Jennifer Cornell, Author University of Pittsburgh Press $22.5 (174p) ISBN 978-0-8229-3855-2
Cornell's succinct stories take us into the heart of tormented and conflicting communities in contemporary Northern Ireland. However, rather than reproduce in all their helter-skelter brutality the details of sectarian hatred, she refracts it through vignettes of ordinary life alleviated, and sometimes transformed, by lyrical and compassionate revelations. At its best, this tack works well. The narrator of ``Heat'' recalls how she and her father used to trap and nurture animals taken from a wood. One day, while they are away from home, they see a terrorist explosion. When they return, their fledglings are dead, killed not by terrorism but by rabbits deprived of the vegetation they would normally feed on, driven to what is, for them, an unnatural level of violence. With everything pointing symbolically to the bombing, the story's feeling of eerie background menace is chilling in its restraint. ``Outtake'' describes a young Protestant trying to pick up a Catholic girl in a pub and what happens when he shares a ride home in a cab with some of her co-religionists. Elsewhere, however, Cornell's attempts to obliquely illuminate the psychology of embattled innocents caught up in struggles which are not of their own making are somewhat cruder. The mildly satirical ``The Start of the Season,'' in which two Northern Irish tourists traveling in Italy try to disguise their homeland's self-destruction, falls flat. Like some others in the collection, it is grounded by a too-heavily rendered political dimension that punctures the drama of self-deception. Maps of Belfast. (Apr.)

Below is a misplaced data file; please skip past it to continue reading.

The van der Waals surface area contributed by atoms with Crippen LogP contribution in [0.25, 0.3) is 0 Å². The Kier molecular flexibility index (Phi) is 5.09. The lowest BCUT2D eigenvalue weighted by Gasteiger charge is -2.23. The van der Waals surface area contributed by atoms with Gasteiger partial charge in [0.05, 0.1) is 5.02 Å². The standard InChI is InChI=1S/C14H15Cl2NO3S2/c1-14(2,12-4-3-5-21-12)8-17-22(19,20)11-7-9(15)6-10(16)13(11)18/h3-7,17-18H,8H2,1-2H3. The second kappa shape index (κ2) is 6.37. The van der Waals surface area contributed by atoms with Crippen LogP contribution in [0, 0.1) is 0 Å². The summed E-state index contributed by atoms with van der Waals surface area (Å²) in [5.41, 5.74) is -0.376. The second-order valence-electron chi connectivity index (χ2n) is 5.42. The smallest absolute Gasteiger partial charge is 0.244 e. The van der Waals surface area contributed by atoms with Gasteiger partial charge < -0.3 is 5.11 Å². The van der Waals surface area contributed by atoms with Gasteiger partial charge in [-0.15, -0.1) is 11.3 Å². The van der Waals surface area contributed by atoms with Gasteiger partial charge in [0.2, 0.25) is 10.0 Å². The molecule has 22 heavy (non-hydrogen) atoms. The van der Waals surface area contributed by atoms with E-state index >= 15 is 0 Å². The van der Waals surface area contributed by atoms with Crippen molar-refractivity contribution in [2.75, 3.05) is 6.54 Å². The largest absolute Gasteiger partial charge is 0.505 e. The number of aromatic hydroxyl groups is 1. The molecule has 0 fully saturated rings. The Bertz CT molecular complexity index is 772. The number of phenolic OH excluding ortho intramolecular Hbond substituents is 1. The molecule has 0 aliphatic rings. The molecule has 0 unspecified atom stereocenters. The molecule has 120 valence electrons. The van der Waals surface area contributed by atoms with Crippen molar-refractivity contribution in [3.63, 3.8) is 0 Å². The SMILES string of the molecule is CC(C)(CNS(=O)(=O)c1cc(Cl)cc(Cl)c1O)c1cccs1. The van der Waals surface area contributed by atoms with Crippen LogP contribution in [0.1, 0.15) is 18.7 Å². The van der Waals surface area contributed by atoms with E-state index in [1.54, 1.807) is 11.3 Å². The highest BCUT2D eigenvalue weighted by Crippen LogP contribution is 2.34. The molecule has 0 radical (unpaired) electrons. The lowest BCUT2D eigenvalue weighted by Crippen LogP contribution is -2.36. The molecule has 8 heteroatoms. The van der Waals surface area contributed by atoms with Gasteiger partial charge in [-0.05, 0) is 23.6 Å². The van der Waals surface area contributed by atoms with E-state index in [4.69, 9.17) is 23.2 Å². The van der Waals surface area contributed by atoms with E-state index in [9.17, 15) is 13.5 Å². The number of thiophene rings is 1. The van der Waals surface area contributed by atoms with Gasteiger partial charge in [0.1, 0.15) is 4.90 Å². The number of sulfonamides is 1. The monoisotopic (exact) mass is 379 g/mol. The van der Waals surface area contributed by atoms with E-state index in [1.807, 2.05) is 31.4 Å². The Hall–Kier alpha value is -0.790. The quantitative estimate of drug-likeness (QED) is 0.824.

Reviewed on: 05/29/1995
Release date: 06/01/1995
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